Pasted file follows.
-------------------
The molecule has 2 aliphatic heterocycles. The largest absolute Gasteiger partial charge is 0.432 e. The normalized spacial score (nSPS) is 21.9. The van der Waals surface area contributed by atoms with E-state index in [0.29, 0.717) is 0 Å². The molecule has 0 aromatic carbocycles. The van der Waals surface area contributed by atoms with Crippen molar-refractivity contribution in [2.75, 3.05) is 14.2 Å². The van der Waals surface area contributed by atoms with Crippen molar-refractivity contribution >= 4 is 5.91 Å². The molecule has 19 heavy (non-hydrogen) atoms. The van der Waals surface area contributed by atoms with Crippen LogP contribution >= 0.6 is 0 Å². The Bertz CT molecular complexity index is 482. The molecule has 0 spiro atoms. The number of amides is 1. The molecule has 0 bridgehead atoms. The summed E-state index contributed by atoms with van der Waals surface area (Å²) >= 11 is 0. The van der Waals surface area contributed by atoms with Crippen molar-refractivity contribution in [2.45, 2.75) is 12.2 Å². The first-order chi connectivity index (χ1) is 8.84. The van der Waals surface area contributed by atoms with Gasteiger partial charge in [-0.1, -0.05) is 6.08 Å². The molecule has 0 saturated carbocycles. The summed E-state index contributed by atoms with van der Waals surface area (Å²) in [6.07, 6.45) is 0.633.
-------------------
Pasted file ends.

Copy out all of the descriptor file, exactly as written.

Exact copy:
The molecule has 2 aliphatic heterocycles. The largest absolute Gasteiger partial charge is 0.432 e. The normalized spacial score (nSPS) is 21.9. The van der Waals surface area contributed by atoms with E-state index in [0.29, 0.717) is 0 Å². The molecule has 0 aromatic carbocycles. The van der Waals surface area contributed by atoms with Crippen molar-refractivity contribution in [2.75, 3.05) is 14.2 Å². The van der Waals surface area contributed by atoms with Crippen molar-refractivity contribution >= 4 is 5.91 Å². The molecule has 19 heavy (non-hydrogen) atoms. The van der Waals surface area contributed by atoms with Crippen LogP contribution >= 0.6 is 0 Å². The Bertz CT molecular complexity index is 482. The molecule has 0 spiro atoms. The number of amides is 1. The molecule has 0 bridgehead atoms. The summed E-state index contributed by atoms with van der Waals surface area (Å²) >= 11 is 0. The van der Waals surface area contributed by atoms with Crippen molar-refractivity contribution in [2.45, 2.75) is 12.2 Å². The first-order chi connectivity index (χ1) is 8.84. The van der Waals surface area contributed by atoms with Gasteiger partial charge in [-0.1, -0.05) is 6.08 Å². The molecule has 0 saturated carbocycles. The summed E-state index contributed by atoms with van der Waals surface area (Å²) in [6.07, 6.45) is 0.633.